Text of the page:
German-Italian clash pushing down rates

Both our bank wholesale borrowing rates and our stock market have a lot riding on Mario Monti and Mario Draghi defeating the Germans.

The market expectation that the combination of Italian President Mario Monti and European Central bank President Mario Draghi will overpower the Germans, led by the Bundesbank, is putting downward pressure Australian interest rates.

I explained yesterday how the Monti-Draghi combination was working (Monti, Draghi and the Goldman pact, August 20).

The current ECB plan is to define an upper limit for borrowing costs in countries such as Spain and Italy and intervene in the markets to that ensure upper limit is not breached.

The Bundesbank opposes the plan and there are renewed threats that Greece will leave the Euro, adding to the mix of dangerous forces.

But, despite this there is calmness on the wholesale lending market which major Australian banks source for around 40 per cent of their funds.

At the moment, Australian banks can borrow overseas at about half a per cent less than equivalent rates paid on Australian term deposits.

It is very tempting for Australian banks to lift their overseas borrowing and so cut their funding costs. At this stage they do not appear to be doing that.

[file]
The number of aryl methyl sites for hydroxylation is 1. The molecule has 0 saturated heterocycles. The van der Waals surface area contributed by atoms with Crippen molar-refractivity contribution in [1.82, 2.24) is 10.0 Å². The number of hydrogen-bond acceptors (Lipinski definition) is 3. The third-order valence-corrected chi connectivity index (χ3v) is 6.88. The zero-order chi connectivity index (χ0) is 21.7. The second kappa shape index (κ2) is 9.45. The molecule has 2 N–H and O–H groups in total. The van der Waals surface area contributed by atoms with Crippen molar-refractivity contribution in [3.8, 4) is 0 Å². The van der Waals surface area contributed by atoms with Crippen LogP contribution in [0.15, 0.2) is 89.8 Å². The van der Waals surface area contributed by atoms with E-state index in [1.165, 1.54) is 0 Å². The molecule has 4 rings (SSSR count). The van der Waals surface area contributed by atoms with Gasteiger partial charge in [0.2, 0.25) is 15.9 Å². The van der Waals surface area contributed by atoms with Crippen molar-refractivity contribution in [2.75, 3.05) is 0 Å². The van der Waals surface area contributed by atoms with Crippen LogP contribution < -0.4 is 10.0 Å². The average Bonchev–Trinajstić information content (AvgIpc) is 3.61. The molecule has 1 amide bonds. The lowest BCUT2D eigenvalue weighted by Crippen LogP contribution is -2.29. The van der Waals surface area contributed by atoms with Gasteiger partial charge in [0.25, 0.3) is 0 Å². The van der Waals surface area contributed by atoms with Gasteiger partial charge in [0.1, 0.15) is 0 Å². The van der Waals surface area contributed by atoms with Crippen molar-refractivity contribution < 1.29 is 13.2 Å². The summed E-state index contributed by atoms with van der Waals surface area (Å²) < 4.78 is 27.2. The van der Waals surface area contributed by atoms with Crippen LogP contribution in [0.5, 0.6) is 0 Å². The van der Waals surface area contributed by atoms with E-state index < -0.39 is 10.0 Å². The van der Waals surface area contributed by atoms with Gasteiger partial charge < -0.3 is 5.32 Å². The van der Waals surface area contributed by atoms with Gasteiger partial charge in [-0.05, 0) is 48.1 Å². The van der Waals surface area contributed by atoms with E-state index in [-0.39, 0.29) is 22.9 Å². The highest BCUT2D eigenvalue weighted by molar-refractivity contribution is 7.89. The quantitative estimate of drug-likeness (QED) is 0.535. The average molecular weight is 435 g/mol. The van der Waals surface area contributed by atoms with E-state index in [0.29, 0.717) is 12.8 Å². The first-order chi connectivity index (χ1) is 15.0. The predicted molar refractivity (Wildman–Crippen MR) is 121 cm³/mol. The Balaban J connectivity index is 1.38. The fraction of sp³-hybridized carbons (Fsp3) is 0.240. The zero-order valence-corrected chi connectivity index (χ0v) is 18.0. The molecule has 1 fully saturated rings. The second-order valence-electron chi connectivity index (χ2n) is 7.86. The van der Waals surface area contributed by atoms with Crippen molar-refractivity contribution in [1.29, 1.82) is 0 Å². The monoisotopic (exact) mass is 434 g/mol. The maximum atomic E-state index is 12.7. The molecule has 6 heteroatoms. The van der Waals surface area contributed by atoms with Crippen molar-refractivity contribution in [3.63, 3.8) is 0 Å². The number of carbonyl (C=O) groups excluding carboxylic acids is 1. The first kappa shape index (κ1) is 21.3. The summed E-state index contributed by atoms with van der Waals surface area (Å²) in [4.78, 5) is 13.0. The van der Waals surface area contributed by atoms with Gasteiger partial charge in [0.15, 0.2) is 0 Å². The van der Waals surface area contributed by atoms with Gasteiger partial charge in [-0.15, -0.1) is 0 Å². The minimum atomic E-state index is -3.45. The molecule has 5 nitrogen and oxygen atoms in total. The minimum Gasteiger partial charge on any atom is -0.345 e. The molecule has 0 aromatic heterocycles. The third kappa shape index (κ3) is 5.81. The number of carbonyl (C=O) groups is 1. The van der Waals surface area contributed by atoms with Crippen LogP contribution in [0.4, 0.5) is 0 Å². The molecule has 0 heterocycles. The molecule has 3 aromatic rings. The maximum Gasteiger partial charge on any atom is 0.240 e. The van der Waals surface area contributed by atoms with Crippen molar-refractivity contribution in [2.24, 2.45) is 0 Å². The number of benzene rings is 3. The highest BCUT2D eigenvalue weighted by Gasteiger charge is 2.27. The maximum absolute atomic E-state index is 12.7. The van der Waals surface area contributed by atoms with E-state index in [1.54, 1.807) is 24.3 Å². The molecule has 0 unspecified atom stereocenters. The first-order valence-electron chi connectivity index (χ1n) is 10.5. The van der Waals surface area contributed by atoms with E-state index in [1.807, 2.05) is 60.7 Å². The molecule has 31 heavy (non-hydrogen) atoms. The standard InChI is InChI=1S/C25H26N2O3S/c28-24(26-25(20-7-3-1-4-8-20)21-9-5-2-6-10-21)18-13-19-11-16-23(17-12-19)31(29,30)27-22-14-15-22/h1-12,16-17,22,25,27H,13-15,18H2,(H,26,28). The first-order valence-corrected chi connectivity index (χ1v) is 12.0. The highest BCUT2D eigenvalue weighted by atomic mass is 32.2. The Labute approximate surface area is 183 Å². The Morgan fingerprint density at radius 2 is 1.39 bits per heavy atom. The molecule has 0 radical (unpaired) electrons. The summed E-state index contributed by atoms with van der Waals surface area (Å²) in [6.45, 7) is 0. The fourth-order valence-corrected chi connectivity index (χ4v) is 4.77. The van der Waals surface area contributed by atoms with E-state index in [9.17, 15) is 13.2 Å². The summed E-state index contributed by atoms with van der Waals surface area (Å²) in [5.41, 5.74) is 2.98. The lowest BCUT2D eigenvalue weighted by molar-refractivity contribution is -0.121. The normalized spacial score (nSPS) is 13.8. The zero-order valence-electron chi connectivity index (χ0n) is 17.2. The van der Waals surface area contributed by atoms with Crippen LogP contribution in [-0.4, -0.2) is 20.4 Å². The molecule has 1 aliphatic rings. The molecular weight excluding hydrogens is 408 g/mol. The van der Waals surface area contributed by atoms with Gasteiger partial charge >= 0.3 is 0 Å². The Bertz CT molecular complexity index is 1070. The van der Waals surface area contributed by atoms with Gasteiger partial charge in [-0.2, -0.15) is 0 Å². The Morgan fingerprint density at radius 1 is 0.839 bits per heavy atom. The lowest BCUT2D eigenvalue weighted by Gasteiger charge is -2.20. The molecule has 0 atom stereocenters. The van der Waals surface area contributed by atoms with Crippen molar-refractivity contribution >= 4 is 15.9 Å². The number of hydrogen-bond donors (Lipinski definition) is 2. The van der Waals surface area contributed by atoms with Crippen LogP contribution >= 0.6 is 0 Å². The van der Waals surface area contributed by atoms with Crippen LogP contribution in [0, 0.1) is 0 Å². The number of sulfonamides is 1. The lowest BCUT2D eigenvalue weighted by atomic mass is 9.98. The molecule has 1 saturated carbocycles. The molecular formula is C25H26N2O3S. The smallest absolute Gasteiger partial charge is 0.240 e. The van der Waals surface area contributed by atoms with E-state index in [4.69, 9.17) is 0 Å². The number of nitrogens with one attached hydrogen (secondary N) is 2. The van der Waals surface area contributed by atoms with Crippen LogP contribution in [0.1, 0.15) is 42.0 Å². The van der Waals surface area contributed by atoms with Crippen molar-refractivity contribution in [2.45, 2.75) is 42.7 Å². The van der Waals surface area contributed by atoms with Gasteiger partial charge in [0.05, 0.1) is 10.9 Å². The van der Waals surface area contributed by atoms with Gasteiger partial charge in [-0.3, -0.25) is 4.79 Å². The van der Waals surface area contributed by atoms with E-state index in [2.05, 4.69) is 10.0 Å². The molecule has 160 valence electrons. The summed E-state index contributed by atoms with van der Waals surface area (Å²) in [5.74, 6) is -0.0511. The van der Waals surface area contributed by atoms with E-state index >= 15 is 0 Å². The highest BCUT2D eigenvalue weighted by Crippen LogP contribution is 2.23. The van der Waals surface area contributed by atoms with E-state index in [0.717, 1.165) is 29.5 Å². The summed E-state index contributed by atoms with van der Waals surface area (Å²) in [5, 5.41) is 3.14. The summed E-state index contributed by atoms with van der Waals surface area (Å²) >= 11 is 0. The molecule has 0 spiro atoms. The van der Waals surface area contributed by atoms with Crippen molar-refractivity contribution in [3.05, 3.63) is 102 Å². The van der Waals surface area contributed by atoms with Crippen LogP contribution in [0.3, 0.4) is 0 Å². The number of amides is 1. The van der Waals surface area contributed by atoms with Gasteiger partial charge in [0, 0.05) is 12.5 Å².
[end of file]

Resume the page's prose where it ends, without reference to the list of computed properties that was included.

However the gap between short term overseas rates and local term deposit rates had allowed UBS to offer to lend its clients money, sourced overseas, to take up NAB six-month term deposits via UBank (NAB eyeballs a term deposits raid, August 14). Despite the UBS raid, UBank has held its six months term deposit rate above 5 per cent.

Will lower overseas borrowing costs mean that if the Reserve Bank lowers official rates that Australian banks will now pass on the full reduction or even reduce mortgage rates without an official reduction? Unfortunately for mortgage holders the answer is "no”.

Although the overseas borrowing rates are lower than the Australian term deposit rates, they are higher than the very low rates that were locked in a few years ago. Those low rate borrowings are now maturing, so bank-borrowing costs are still rising.

At the same time, local Australian term deposit rates are much higher in relation to the cash rate than they were, say, a year ago.

Both our bank wholesale borrowing rates and our share market have a lot riding on Monti-Draghi defeating the Germans.

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